One Emotion at the Heart of Narcissism

Emotional systems underlying dimensions of narcissism are examined.

Posted Oct 29, 2020

Source: Pixabay/Goumbik

If you had to describe a narcissistic person using only one emotion-related word, what word would you choose? Self-confident? Proud? Shame-prone? Envious? Jealous?

In a paper published in the August 2020 issue of Personality and Individual Differences, Sauls and Zeigler-Hill of Oakland University suggest anger lies at the emotional core of narcissism.

Emotion systems

Some research suggests basic emotion systems influence the development of personality, including narcissistic personality disorder. In other words, narcissistic personality development seems to depend in part on the intensity and frequency of emotions and how the person copes with these emotions.

The emotional systems, according to the Affective Neuroscience Personality Scales (ANPS), consist mainly of the following:

  • Anger (easily feeling irritated)
  • Caring (being softhearted and nurturing)
  • Fear (experiencing anxiety and indecision)
  • Playfulness (being playful and joyful)
  • Sadness (crying, feeling lonely)
  • Seeking (being curious and enjoying exploration)

So, how might emotion systems be related to narcissistic traits—grandiosity, entitlement, vanity, and a tendency to exploit others?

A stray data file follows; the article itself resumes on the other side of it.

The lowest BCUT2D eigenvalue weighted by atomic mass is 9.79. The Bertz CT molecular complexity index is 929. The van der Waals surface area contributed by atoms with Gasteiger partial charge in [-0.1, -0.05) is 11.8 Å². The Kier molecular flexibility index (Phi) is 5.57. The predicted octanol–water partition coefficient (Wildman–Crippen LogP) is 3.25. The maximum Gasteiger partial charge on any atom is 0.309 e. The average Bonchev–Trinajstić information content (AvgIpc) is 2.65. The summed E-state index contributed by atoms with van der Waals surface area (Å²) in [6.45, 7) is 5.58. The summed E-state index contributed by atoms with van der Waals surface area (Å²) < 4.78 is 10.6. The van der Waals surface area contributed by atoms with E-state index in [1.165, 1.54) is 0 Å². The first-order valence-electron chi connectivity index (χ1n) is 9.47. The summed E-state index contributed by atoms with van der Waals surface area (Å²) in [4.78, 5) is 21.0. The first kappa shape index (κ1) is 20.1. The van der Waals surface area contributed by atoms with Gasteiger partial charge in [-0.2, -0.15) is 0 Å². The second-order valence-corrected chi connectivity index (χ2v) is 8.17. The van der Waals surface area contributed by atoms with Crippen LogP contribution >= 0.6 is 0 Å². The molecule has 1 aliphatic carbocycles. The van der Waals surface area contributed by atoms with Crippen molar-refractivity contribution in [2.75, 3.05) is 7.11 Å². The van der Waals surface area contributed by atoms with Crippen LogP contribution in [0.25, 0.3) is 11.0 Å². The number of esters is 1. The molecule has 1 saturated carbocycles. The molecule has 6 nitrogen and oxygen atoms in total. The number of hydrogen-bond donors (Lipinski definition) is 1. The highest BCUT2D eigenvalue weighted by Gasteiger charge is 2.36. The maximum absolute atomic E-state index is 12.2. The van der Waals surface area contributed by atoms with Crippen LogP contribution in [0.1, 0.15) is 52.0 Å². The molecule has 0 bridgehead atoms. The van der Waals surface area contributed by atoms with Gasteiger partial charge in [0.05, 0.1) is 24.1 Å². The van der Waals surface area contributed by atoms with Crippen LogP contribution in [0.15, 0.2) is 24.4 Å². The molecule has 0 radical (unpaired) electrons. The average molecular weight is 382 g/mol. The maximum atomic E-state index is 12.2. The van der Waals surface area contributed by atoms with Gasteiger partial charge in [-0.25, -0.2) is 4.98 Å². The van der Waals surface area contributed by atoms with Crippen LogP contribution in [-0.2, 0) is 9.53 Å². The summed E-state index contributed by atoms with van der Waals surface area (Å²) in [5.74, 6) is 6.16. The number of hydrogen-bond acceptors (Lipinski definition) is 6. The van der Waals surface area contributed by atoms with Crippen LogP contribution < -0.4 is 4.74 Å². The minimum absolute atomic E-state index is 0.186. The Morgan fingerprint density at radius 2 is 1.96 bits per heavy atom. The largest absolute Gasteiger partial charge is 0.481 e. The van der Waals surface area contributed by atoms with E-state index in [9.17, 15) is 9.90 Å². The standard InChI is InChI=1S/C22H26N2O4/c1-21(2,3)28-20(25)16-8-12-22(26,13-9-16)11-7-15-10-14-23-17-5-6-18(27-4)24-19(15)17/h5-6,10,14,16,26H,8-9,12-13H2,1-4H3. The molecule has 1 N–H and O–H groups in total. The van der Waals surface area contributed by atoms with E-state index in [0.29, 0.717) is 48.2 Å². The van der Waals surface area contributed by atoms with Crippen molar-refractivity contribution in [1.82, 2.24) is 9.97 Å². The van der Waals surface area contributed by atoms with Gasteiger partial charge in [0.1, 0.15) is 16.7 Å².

To answer this question, we first need to distinguish different aspects of the narcissistic personality and examine them separately.

Though there are different ways to define narcissism and distinguish between varieties of narcissism, there has been increasing agreement that the dimensions of the narcissistic personality include:

  • Assertive or extraverted narcissism: Self-enhancing and self-promoting.
  • Antagonistic or disagreeable narcissism: Self-protective and self-defensive.
  • Vulnerable or neurotic narcissism: Distressed and unhappy.

Investigation of the link between narcissistic traits and basic emotions

With this information in mind, let us briefly review the present investigation.

The authors conducted two experiments. The characteristics of the samples are described below.

Study 1: 747 students (163 men); average age of 20 years; mostly White.

Study 2: 304 Mechanical Turk workers (150 men); average age, 33 years; mostly White.

The first experiment examined the association between basic emotional systems and the three dimensions of narcissism. Measures included Brief Affective Neuroscience Personality Scales, the Narcissistic Admiration and Rivalry Questionnaire, and the Narcissistic Vulnerability Scale.

The second experiment attempted to replicate the results of the first and increase its generalizability. In addition, using the Five-Factor Narcissism Inventory, it evaluated the associations between the emotion systems with narcissistic traits. Measures consisted of Brief Affective Neuroscience Personality Scales and Five-Factor Narcissism Inventory.